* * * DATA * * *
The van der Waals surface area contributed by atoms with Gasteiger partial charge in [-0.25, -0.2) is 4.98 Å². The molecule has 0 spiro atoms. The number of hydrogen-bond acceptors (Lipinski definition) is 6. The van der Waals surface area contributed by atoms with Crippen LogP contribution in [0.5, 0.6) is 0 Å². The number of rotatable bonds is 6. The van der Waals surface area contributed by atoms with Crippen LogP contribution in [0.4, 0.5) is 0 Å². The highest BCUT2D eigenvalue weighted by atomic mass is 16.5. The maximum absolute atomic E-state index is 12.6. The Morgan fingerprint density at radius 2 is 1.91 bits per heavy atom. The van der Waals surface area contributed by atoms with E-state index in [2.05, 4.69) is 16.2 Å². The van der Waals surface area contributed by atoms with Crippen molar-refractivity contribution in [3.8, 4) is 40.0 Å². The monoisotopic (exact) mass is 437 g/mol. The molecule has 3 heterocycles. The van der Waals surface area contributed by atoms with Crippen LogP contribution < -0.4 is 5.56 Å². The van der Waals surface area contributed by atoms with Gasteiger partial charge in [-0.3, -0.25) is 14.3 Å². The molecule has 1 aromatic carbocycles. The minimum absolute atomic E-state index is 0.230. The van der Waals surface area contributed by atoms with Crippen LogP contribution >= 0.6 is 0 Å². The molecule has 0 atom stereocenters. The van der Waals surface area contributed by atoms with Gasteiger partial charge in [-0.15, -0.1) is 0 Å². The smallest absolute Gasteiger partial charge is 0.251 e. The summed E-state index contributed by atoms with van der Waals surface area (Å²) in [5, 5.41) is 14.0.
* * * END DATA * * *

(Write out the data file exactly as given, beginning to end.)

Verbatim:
The van der Waals surface area contributed by atoms with Gasteiger partial charge in [-0.25, -0.2) is 4.98 Å². The molecule has 0 spiro atoms. The number of hydrogen-bond acceptors (Lipinski definition) is 6. The van der Waals surface area contributed by atoms with Crippen LogP contribution in [0.5, 0.6) is 0 Å². The number of rotatable bonds is 6. The van der Waals surface area contributed by atoms with Crippen LogP contribution in [0.4, 0.5) is 0 Å². The highest BCUT2D eigenvalue weighted by atomic mass is 16.5. The maximum absolute atomic E-state index is 12.6. The Morgan fingerprint density at radius 2 is 1.91 bits per heavy atom. The van der Waals surface area contributed by atoms with E-state index in [2.05, 4.69) is 16.2 Å². The van der Waals surface area contributed by atoms with Crippen molar-refractivity contribution in [3.8, 4) is 40.0 Å². The monoisotopic (exact) mass is 437 g/mol. The molecule has 3 heterocycles. The van der Waals surface area contributed by atoms with Crippen LogP contribution < -0.4 is 5.56 Å². The van der Waals surface area contributed by atoms with Gasteiger partial charge in [-0.3, -0.25) is 14.3 Å². The molecule has 1 aromatic carbocycles. The minimum absolute atomic E-state index is 0.230. The van der Waals surface area contributed by atoms with Crippen LogP contribution >= 0.6 is 0 Å². The molecule has 0 atom stereocenters. The van der Waals surface area contributed by atoms with Gasteiger partial charge in [-0.15, -0.1) is 0 Å². The smallest absolute Gasteiger partial charge is 0.251 e. The summed E-state index contributed by atoms with van der Waals surface area (Å²) in [5, 5.41) is 14.0.